Gay Student's Relentless Struggle Pays Off
Silicon Valley De-Bug, Interview, G. Melesaine Posted: Jul 16, 2009
Editor’s Note: Last year, Silicon Valley De-Bug featured the struggle of a Vallejo student, Rochelle Hamilton, and her mother, Cheri, as they fought to end the harassment and discrimination faced by the then 15-year-old Rochelle because she was a lesbian. De-Bug’s G. Melesaine interviewed the pair last week after the American Civil Liberties Union announced that it had won a five-year battle against the Vallejo City Unified School District.
So tell me, what’s this journey been like for you?
Cheri: It has been long and painful. With the support from De-Bug and the ACLU, I felt I finally had people who understood our pain. I had to write many letters and make many phone calls, not allowing the district to run from this. Every issue Rochelle faced and every tear she dropped, I brought it to their attention.
Meanwhile, I held Rochelle, reminding her that nothing was wrong with her, that she was beautiful inside and out. As Rochelle asked me why the teachers wouldn’t stop, I reminded her what her father and I endured for being a black and white couple, and if we would have given in to a hateful society then she wouldn’t be here. As Rochelle listened, she realized that she also had to stand up for herself and others. I was not backing down and reminded the school administrators that my daughter has a right to be herself and receive an education in their district. While Rochelle grabbed her strength from me and as I counseled her through every putdown, she gained strength, and became a shoulder or a ear for LGBTQ (lesbian gay bisexual transgender queer) friends wanting to offer any support that they needed. It reminded her how important it was for her to continue the fight for change.
What were some of the unexpected hardships from this experience?
Cheri: Rochelle is going through the ongoing process to regain faith in her teachers. And she also lost a lot of school time, and is trying to make up her lost credits and finish school.
What was the school’s reaction to the case and to Rochelle? Were at least any of them sympathetic or apologetic to Rochelle?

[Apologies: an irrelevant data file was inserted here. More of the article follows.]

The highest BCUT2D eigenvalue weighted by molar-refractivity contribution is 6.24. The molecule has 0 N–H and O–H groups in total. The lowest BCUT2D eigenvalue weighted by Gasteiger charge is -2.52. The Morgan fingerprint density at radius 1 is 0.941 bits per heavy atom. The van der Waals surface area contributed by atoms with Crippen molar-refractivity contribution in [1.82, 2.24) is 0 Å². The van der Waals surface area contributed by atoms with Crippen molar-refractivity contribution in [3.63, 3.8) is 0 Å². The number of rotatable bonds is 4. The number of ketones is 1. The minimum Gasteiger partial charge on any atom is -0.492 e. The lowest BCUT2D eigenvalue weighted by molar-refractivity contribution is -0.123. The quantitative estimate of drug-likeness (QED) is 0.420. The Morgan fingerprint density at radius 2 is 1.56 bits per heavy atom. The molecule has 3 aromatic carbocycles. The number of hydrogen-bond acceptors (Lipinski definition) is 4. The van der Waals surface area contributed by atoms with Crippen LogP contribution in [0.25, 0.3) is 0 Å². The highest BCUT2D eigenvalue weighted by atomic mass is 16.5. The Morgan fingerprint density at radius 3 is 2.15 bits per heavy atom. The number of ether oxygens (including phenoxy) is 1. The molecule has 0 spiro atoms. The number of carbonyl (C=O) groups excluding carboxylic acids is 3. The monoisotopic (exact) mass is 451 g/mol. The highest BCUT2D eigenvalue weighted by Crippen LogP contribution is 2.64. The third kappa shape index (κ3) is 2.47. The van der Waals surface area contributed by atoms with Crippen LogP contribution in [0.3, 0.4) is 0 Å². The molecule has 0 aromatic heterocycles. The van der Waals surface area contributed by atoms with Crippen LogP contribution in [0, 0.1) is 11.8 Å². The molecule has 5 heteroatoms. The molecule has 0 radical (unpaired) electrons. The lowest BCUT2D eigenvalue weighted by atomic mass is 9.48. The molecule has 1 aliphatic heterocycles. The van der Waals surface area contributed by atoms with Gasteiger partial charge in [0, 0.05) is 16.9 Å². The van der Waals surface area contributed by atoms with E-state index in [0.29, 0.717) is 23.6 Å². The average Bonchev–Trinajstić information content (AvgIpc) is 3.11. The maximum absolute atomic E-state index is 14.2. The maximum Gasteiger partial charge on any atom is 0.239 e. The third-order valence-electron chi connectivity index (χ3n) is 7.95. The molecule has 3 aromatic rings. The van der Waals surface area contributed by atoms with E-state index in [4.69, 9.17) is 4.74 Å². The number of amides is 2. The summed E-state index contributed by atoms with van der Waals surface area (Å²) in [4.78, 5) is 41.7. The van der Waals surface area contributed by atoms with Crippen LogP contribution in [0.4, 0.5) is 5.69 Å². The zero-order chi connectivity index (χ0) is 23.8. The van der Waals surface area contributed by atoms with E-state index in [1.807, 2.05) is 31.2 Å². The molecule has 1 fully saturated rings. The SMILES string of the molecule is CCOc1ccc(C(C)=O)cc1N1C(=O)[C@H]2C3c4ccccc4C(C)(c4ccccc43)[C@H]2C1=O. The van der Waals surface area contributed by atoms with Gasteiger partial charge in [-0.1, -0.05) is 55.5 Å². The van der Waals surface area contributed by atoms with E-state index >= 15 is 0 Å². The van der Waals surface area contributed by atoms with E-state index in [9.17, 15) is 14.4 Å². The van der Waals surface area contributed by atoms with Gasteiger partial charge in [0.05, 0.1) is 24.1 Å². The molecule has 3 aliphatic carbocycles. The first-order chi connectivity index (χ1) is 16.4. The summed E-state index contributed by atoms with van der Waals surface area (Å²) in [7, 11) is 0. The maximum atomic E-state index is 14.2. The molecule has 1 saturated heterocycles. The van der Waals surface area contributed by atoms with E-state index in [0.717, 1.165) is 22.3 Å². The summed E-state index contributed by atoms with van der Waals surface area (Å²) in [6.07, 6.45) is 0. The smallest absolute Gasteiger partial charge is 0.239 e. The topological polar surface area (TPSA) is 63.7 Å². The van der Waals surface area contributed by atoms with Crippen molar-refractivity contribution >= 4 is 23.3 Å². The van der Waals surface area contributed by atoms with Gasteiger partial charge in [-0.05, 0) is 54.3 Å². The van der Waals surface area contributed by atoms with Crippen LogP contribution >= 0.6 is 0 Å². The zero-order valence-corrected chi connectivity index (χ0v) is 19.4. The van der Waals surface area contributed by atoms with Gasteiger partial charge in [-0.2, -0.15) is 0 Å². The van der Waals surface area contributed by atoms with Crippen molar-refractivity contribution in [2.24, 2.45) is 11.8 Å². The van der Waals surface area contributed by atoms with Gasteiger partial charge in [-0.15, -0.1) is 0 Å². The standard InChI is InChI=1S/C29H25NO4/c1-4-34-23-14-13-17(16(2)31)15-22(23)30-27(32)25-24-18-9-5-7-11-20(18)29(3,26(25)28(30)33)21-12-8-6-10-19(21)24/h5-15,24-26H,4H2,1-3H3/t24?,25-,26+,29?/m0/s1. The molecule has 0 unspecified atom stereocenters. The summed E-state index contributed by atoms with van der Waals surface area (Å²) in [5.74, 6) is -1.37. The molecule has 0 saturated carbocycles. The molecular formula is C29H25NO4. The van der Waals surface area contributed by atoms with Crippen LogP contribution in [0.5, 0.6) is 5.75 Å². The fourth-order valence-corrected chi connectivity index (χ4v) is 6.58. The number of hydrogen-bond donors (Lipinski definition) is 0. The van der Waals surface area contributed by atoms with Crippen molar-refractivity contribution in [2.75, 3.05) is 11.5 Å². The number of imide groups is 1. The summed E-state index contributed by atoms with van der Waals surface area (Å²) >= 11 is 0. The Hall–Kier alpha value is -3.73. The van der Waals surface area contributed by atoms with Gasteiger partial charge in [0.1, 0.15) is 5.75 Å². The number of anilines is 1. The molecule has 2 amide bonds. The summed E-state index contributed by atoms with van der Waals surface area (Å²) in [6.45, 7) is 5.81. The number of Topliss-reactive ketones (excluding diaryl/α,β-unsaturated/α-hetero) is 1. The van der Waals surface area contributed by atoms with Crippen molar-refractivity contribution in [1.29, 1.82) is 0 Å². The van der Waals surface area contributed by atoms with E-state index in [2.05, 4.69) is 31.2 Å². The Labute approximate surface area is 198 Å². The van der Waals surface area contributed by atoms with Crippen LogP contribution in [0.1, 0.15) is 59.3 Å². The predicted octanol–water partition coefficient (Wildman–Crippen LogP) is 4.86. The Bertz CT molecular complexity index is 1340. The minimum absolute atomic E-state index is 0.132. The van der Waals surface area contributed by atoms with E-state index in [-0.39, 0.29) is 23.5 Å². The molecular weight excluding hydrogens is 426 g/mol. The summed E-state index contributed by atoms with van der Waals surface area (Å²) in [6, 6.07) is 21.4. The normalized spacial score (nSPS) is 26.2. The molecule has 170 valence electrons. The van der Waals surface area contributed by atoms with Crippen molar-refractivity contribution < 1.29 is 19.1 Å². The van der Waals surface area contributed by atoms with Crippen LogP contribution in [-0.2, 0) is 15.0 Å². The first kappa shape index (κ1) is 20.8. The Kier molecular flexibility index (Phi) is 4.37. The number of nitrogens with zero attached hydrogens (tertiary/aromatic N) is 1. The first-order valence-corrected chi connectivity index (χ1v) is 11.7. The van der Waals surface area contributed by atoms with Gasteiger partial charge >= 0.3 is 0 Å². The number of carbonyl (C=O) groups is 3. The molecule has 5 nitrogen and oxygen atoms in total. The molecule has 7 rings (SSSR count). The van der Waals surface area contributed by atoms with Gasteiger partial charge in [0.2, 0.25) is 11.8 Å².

Cheri: The school and the district chose to be sympathetic, but (they were) not willing to apologize. The settlement agreement speaks loudly. Rochelle and I have not focused on a pacified five-letter word “SORRY,” but rather we fought for a six-letter word: “CHANGE.” That was our goal, and we won what we really wanted, to make Vallejo a safer learning environment for all students.
Is there a message you have for other parents of gay teens who have to go through this and don't know what to do?
Cheri: Always have the will! You are your child’s voice! They are not heard unless you speak. Always be proud of your kids and remember how special they are. Smiles last forever in a mother’s heart. Listen to your kids and find out what is going on at their school, who their teachers are, and if your child is complaining, upset or withdrawn, find out why.
Rochelle, is there any message you have for the LGBTQ youth going through the same issues as you?
Rochelle: Don’t let anyone put you down and tell you that you can’t do or be what you want to be. It’s your life, live it how you want to and stand up for your rights.
What do you two plan on doing in the future?
Rochelle: Mom wants to help other parents of gay teens. I want to be a teen gay rights activist and help students with the coming out process so they are not alone and know that they are wanted and loved for who they are. I’m starting a Gay Straight Alliance at my new school next year. I want to eventually have my own TV show.
How does justice feel and what do you think about the change this will create for the LGBTQ community?
Rochelle: This is going to benefit Vallejo all the way around. Vallejo now will be a safe learning environment for its staff and students. Also we hope all of the surrounding districts will adopt the same training for their staff and students, recognizing how important it is to keep our kids safe and free from harassment. LGBTQ students now know that we care and that they have rights too. Just because you are LGBTQ does not mean you’re not American. We pay taxes too.
This interview will appear in the next issue of Silicon Valley De-Bug.
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